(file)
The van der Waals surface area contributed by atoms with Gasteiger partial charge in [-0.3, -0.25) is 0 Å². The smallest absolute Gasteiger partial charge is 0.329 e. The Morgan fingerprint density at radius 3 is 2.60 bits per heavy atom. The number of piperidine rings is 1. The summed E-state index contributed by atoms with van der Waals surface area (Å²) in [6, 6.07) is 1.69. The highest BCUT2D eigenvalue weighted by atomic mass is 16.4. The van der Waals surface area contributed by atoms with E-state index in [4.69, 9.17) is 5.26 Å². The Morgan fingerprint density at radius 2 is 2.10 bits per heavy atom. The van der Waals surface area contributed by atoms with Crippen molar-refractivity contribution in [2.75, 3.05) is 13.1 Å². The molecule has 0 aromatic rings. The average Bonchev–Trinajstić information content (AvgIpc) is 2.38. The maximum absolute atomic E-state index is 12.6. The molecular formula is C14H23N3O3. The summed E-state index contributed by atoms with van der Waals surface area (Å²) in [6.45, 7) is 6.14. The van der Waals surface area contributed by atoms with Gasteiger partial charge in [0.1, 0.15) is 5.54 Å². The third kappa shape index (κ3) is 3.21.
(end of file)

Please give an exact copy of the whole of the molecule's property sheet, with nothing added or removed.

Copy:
The van der Waals surface area contributed by atoms with Gasteiger partial charge in [-0.3, -0.25) is 0 Å². The smallest absolute Gasteiger partial charge is 0.329 e. The Morgan fingerprint density at radius 3 is 2.60 bits per heavy atom. The number of piperidine rings is 1. The summed E-state index contributed by atoms with van der Waals surface area (Å²) in [6, 6.07) is 1.69. The highest BCUT2D eigenvalue weighted by atomic mass is 16.4. The van der Waals surface area contributed by atoms with E-state index in [4.69, 9.17) is 5.26 Å². The Morgan fingerprint density at radius 2 is 2.10 bits per heavy atom. The van der Waals surface area contributed by atoms with Crippen molar-refractivity contribution in [2.75, 3.05) is 13.1 Å². The molecule has 0 aromatic rings. The average Bonchev–Trinajstić information content (AvgIpc) is 2.38. The maximum absolute atomic E-state index is 12.6. The molecular formula is C14H23N3O3. The summed E-state index contributed by atoms with van der Waals surface area (Å²) in [6.45, 7) is 6.14. The van der Waals surface area contributed by atoms with Gasteiger partial charge in [0.1, 0.15) is 5.54 Å². The third kappa shape index (κ3) is 3.21.